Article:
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The contents of this report reflect the views of the author(s), who is responsible for the facts and the accuracy of the data presented herein. The contents do not necessarily reflect the official views or policies of the Virginia Department of Transportation, the Commonwealth Transportation Board, or the Federal Highway Administration. This report does not constitute a standard, specification, or regulation. Any inclusion of manufacturer names, trade names, or trademarks is for identification purposes only and is not to be considered an endorsement.

Title:

Orange County road orders, 1750-1800
Authors:
Ann B. Miller
Ann B. Miller
Year: 1989
VCTIR No.: 90-R6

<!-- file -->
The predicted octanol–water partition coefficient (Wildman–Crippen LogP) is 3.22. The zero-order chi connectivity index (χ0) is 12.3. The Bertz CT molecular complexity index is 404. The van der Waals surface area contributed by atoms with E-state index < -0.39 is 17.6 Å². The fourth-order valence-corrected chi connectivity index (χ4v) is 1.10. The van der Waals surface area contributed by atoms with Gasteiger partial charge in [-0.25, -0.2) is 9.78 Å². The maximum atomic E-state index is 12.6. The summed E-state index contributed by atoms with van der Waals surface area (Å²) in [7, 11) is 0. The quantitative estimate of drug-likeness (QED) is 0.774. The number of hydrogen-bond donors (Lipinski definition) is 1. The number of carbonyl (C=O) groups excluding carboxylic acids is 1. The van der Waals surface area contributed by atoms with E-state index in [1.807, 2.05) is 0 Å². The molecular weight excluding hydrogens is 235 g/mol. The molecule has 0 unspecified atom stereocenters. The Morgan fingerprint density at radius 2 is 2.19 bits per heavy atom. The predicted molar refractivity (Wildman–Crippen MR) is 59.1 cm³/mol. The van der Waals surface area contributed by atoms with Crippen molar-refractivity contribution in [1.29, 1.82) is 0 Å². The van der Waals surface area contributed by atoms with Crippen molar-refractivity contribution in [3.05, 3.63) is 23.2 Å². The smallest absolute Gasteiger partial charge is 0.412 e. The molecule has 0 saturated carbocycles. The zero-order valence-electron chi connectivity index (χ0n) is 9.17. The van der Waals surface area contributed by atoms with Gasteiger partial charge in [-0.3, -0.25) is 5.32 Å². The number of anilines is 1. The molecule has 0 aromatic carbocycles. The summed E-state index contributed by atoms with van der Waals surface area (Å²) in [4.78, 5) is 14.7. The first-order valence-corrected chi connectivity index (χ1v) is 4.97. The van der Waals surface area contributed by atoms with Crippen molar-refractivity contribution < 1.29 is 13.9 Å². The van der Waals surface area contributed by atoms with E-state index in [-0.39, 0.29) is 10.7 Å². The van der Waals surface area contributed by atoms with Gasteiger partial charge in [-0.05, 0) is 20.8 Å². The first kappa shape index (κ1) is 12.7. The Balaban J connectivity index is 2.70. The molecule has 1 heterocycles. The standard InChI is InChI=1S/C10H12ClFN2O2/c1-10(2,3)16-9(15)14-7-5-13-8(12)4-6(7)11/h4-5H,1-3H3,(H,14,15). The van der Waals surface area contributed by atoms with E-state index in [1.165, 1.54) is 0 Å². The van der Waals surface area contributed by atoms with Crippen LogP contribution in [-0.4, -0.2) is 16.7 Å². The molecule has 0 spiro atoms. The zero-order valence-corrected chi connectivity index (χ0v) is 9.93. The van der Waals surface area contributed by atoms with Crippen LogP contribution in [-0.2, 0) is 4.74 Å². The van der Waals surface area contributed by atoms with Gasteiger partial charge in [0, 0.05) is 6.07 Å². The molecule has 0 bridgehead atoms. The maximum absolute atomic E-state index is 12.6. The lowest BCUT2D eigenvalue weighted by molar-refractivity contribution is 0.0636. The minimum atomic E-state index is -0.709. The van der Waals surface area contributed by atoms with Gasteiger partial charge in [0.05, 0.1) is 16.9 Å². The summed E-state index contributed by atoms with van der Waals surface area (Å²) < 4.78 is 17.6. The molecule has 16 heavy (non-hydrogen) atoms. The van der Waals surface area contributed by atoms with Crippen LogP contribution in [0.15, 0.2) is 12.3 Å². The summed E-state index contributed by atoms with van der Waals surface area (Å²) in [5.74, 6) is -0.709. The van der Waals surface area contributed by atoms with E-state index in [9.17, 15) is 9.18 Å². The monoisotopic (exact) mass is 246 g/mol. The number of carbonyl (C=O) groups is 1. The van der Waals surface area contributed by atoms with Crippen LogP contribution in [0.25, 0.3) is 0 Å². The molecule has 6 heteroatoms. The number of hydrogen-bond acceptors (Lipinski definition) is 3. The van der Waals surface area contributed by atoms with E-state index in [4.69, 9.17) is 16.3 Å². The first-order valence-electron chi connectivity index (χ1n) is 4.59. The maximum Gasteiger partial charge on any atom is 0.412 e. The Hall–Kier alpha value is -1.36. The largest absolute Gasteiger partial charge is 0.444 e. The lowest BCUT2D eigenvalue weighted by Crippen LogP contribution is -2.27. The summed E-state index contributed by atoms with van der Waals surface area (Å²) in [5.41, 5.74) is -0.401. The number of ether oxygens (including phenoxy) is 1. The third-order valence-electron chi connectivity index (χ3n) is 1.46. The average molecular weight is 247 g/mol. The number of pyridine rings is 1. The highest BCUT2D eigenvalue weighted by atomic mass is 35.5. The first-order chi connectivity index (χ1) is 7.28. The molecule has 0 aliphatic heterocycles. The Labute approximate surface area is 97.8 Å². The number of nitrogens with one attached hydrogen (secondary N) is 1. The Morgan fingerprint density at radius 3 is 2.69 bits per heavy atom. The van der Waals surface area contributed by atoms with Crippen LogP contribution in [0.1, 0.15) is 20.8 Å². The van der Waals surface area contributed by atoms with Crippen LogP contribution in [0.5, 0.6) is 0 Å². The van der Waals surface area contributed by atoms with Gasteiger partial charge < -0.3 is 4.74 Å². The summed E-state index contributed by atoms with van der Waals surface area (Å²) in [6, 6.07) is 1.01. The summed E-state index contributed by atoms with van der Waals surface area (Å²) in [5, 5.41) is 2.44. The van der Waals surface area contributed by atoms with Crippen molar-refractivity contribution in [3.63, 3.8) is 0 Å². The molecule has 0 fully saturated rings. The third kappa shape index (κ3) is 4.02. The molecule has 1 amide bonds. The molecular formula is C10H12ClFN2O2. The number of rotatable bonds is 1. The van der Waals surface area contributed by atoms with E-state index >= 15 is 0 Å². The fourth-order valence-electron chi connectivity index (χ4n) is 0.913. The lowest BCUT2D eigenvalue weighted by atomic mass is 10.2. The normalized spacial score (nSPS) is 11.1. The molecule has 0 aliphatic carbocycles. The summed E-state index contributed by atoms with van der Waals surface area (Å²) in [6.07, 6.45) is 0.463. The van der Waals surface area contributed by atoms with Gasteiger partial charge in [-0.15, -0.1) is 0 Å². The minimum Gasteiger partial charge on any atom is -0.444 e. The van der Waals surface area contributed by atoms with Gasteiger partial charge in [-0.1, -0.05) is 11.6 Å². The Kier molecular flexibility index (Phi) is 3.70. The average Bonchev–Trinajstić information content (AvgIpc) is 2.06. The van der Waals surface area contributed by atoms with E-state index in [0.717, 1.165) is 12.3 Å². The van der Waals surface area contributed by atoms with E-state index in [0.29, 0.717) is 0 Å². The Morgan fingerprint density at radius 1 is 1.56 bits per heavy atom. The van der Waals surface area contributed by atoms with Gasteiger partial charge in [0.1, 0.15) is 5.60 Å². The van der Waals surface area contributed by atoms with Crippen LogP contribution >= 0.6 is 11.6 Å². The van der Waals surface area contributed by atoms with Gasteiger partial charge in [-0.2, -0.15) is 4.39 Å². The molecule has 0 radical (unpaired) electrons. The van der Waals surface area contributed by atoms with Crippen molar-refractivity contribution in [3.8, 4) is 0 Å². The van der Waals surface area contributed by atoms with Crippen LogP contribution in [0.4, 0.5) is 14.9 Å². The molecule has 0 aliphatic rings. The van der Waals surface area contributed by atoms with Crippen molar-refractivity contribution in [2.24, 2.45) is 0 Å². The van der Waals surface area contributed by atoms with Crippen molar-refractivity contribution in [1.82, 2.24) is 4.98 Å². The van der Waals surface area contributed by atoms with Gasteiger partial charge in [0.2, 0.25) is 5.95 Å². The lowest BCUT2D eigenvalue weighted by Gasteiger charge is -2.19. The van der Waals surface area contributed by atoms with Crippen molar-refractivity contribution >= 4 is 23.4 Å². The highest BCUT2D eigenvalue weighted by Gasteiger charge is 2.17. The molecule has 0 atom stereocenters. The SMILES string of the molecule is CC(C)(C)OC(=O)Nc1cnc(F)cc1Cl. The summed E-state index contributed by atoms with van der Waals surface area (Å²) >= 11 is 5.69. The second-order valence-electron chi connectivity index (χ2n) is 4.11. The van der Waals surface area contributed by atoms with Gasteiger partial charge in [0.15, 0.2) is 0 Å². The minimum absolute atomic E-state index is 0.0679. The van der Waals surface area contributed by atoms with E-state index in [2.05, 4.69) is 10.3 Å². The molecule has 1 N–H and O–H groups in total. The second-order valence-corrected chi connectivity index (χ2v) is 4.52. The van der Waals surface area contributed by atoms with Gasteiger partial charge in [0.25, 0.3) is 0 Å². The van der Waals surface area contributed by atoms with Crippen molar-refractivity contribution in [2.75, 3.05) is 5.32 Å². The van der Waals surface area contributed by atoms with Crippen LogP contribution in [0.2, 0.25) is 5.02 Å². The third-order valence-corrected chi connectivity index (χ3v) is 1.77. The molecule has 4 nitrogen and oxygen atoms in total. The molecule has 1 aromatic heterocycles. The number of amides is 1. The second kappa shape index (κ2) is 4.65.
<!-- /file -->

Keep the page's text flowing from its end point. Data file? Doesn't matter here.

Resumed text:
Abstract: The establishment and maintenance of public roads were among the most important functions of the county court during the colonial period in Virginia. Each road was opened and maintained by an overseer (or surveyor) of the highways, who was appointed each year by the Gentlemen Justices. The overseer was usually assigned all the able-bodied men (the "Labouring Male Tithables") living on or near the road. These laborers then furnished their own tools, wagons, and teams and were required to work on the roads for six days each year. County court records relating to roads and transportation are collectively known as "road orders." The Virginia Transportation Research Council's published volumes of road orders and related materials contain not only information on early roads, but also the names of inhabitants who lived and worked along the roadways, plantations, farms, landmarks, landforms, and bodies of water. The road orders contained in this volume cover the period from 1750 to 1800 during which Orange County still contained within its boundaries Greene County. In addition, this volume also contains data on transportation arteries connecting Orange County of this period with the surrounding counties: Spotsylvania to the east, Louisa and Albemarle to the south, the Blue Ridge and the counties of the Shenandoah Valley to the west, and Culpeper (present-day Culpeper, Madison and Rappahannock counties) to the north. As few road orders for eighteenth century Culpeper County survive, this volume contains the principal extant evidence concerning the later eighteenth-century road development of an area of the Virginia Piedmont stretching from the western border of Spotsylvania County to the Blue Ridge.